Apart from the RPG element, there are some mild puzzles too in the form of the map. The map will show you an exclamation point to show where you need to be generally, but the map won’t show you the paths until you are further along, meaning that you often have to double-back to find the right path to your intended destination. 

The graphics in the story are hand drawn animations, which gives the characters a unique charm, but the backgrounds are often a repeat of the same scenery, so that charm is lost when you’ve walked through it about seven times in a row, akin to the old cartoon jokes of using a revolving background. Between this repetition and the map's antics I got quite irritated at times.

In general, the characters reminded me a bit of the characters in ‘The Sleepy Princess in the Demon Castle’, then I met Princess Flora, and I was really remined of ‘The Sleepy Princess in the Demon Castle’, the plot about a Demon King trying to upgrade the Hero to be able to fight him is also similar to TSPITDC. I did like that when you found new equipment, for Flora in particular, that the animation would change in battle to show the upgraded weapon/clothing.

 The Cruel Kinga and the Great Hero
Hands down my favourite chapter.

The music was fine, mostly background noise that is unobtrusive to the player, until chapter 6. This is the "darkest before the dawn" chapter where Yuu must face herself and what she has done to lead her to this point. Yuu has to face five trials, with the between trials location completely silent, to the point of being jarring. The music is the level music for the area of the game it reflects, but it is as if that the music has been played through a tin can. Combining this odd sonic arrangement the shift to black and white graphics creates a creepy atmosphere that is very effective. 

There are a few problems with this game that I have to address. In the nit-picking department, I find it very irritating that you can’t see how many points I need to level a character up - subsequently you don’t know if you should give the character a health item or not because the stamina/magic points are reset when you level up. Because of this I wasted a lot of health items.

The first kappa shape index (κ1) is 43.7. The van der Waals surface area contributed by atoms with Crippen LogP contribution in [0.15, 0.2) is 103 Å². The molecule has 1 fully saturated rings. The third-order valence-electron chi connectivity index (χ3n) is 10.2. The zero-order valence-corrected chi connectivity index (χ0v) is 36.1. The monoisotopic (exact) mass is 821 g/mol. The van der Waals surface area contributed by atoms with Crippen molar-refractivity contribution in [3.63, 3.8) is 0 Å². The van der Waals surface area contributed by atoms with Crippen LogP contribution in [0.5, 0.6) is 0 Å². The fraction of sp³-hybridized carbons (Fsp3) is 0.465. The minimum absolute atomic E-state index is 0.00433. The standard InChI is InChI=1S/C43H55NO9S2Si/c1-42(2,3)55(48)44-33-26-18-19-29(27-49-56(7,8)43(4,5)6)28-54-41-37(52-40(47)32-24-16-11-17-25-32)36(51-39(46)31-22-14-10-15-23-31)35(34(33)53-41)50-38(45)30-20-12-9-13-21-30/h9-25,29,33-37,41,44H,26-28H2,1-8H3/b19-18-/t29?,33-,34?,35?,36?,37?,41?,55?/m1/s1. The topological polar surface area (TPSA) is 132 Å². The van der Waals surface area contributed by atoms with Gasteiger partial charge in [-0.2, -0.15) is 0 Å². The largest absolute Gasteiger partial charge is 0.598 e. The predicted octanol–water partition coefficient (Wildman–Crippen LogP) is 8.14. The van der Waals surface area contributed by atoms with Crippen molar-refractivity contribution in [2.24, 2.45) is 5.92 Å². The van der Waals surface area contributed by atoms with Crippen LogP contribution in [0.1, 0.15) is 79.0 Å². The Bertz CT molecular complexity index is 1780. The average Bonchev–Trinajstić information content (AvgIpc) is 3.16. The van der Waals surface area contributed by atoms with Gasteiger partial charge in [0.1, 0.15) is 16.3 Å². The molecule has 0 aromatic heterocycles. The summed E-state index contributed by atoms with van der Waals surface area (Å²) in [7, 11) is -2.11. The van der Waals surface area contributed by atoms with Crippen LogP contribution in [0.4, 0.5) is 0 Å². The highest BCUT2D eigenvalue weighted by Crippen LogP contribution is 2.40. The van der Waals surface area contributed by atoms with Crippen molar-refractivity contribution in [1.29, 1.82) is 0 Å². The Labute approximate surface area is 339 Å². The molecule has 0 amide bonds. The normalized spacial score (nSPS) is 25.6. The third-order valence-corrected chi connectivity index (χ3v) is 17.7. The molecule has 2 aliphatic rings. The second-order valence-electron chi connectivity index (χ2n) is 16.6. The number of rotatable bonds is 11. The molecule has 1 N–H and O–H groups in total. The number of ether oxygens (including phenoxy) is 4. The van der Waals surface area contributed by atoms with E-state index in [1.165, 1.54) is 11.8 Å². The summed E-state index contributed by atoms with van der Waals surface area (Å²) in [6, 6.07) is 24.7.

The points system in general is also a bit messy - the player's party has stamina points while the enemies points are a three heart system. Why not just use stamina points for everyone? This is just confusing! When you’re fighting a boss, you don’t get so see their health at all, not even in hearts. The game shows you how much damage you’ve done, but not the enemy's stamina, so you have nothing to judge against. Taking 137 in damage could be good, but it could also be nothing to the creature you're battling. I just don’t get this decision.

Plot wise, it is a bit unbalanced. For example, at the beginning of chapter 4, it is mentioned that the Dragon King has the previous Great Hero’s sword, and that it is broken. The sword is fixed at the end of chapter 4, so this just seems like a huge missed opportunity. There could have been a whole arc about finding ingredients (you do this a lot in the main plot and side quests) to fix the sword, having the Dragon King getting more anxious/depressed as the sword is closer to being fixed, but no - the plot point comes in at chapter 4 and is almost instantly fixed.

The only glitches I found were to do with lagging. When you go to the screen to save your game, it lags before the save screen come up. The first few times this happened I though I’d broken it! There are also lagging problems around one kind of enemy - they are like little bug creatures who attack by flying around your head and give you a status ailment (freezing, burning, poison) sometimes they just keep flying around your head for about 20-30 seconds without attacking. This worried me the first few times, then it just became irritating.

Overall, the Cruel King and the Great Hero was okay. Not great, but it had potential. I’m not sure who it's for either - the game is rated E, but there are some themes that could be upsetting for younger players, despite the general feel of the characters appearing to be aimed at a younger audience. The whole ‘murder your adoptive father’ plot is quite an emotionally and ethically packed theme. I don’t know, it feels like a game cartridge that would have gone ‘missing’ like my Bambi VHS, but maybe today kids are made of sterner stuff. I think if you’re playing it for the story, the number of samey backgrounds might be frustrating, but if your just playing 30 minutes here and an hour there, it could be a fun time sink.

7
Good game, messed up plot, basic turn-based RPG gameplay. Don’t start if you’re not in the right headspace.